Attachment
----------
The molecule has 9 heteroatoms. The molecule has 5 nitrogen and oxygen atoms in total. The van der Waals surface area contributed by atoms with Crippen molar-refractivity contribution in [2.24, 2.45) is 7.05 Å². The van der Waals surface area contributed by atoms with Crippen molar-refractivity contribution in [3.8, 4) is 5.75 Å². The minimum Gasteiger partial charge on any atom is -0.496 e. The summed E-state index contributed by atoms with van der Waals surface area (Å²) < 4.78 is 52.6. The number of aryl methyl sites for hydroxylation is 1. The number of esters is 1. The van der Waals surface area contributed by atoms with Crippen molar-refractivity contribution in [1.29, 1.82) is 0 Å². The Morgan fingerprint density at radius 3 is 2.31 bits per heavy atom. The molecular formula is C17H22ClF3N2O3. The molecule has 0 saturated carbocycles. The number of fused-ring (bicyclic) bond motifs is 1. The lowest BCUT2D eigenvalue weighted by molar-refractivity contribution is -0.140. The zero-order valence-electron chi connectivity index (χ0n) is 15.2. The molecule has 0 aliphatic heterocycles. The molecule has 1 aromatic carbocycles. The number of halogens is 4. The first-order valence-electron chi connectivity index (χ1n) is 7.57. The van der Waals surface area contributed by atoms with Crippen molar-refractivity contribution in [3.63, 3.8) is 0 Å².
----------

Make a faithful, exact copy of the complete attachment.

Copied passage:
The molecule has 9 heteroatoms. The molecule has 5 nitrogen and oxygen atoms in total. The van der Waals surface area contributed by atoms with Crippen molar-refractivity contribution in [2.24, 2.45) is 7.05 Å². The van der Waals surface area contributed by atoms with Crippen molar-refractivity contribution in [3.8, 4) is 5.75 Å². The minimum Gasteiger partial charge on any atom is -0.496 e. The summed E-state index contributed by atoms with van der Waals surface area (Å²) < 4.78 is 52.6. The number of aryl methyl sites for hydroxylation is 1. The number of esters is 1. The van der Waals surface area contributed by atoms with Crippen molar-refractivity contribution in [1.29, 1.82) is 0 Å². The Morgan fingerprint density at radius 3 is 2.31 bits per heavy atom. The molecular formula is C17H22ClF3N2O3. The molecule has 0 saturated carbocycles. The number of fused-ring (bicyclic) bond motifs is 1. The lowest BCUT2D eigenvalue weighted by molar-refractivity contribution is -0.140. The zero-order valence-electron chi connectivity index (χ0n) is 15.2. The molecule has 0 aliphatic heterocycles. The molecule has 1 aromatic carbocycles. The number of halogens is 4. The first-order valence-electron chi connectivity index (χ1n) is 7.57. The van der Waals surface area contributed by atoms with Crippen molar-refractivity contribution in [3.63, 3.8) is 0 Å².